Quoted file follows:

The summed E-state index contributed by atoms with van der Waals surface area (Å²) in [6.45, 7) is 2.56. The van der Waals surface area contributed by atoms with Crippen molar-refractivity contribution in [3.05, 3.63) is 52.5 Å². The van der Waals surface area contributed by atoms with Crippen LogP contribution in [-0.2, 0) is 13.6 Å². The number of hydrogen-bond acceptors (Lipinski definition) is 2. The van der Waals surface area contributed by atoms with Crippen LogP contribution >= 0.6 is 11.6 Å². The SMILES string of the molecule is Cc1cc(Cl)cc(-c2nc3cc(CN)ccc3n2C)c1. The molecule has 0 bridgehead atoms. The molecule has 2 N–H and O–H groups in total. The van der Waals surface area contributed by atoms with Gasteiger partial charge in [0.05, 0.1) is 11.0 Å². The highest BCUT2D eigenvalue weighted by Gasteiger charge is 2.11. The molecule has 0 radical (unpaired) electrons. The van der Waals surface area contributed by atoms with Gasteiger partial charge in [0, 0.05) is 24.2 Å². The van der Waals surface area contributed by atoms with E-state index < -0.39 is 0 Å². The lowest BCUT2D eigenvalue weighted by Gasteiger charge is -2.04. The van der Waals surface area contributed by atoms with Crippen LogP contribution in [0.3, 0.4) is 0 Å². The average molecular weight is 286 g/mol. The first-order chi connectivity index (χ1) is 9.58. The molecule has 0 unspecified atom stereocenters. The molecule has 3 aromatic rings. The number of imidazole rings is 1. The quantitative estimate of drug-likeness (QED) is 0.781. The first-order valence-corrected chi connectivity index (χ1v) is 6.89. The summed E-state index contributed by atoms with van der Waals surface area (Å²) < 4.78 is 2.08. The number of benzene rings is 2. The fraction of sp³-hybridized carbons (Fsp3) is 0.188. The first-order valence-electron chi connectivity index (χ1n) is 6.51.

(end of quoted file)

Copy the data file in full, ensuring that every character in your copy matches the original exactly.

The summed E-state index contributed by atoms with van der Waals surface area (Å²) in [6.45, 7) is 2.56. The van der Waals surface area contributed by atoms with Crippen molar-refractivity contribution in [3.05, 3.63) is 52.5 Å². The van der Waals surface area contributed by atoms with Crippen LogP contribution in [-0.2, 0) is 13.6 Å². The number of hydrogen-bond acceptors (Lipinski definition) is 2. The van der Waals surface area contributed by atoms with Crippen LogP contribution >= 0.6 is 11.6 Å². The SMILES string of the molecule is Cc1cc(Cl)cc(-c2nc3cc(CN)ccc3n2C)c1. The molecule has 0 bridgehead atoms. The molecule has 2 N–H and O–H groups in total. The van der Waals surface area contributed by atoms with Gasteiger partial charge in [0.05, 0.1) is 11.0 Å². The highest BCUT2D eigenvalue weighted by Gasteiger charge is 2.11. The molecule has 0 radical (unpaired) electrons. The van der Waals surface area contributed by atoms with Gasteiger partial charge in [0, 0.05) is 24.2 Å². The van der Waals surface area contributed by atoms with E-state index < -0.39 is 0 Å². The lowest BCUT2D eigenvalue weighted by Gasteiger charge is -2.04. The van der Waals surface area contributed by atoms with Crippen LogP contribution in [0.3, 0.4) is 0 Å². The average molecular weight is 286 g/mol. The first-order chi connectivity index (χ1) is 9.58. The molecule has 0 unspecified atom stereocenters. The molecule has 3 aromatic rings. The number of imidazole rings is 1. The quantitative estimate of drug-likeness (QED) is 0.781. The first-order valence-corrected chi connectivity index (χ1v) is 6.89. The summed E-state index contributed by atoms with van der Waals surface area (Å²) < 4.78 is 2.08. The number of benzene rings is 2. The fraction of sp³-hybridized carbons (Fsp3) is 0.188. The first-order valence-electron chi connectivity index (χ1n) is 6.51.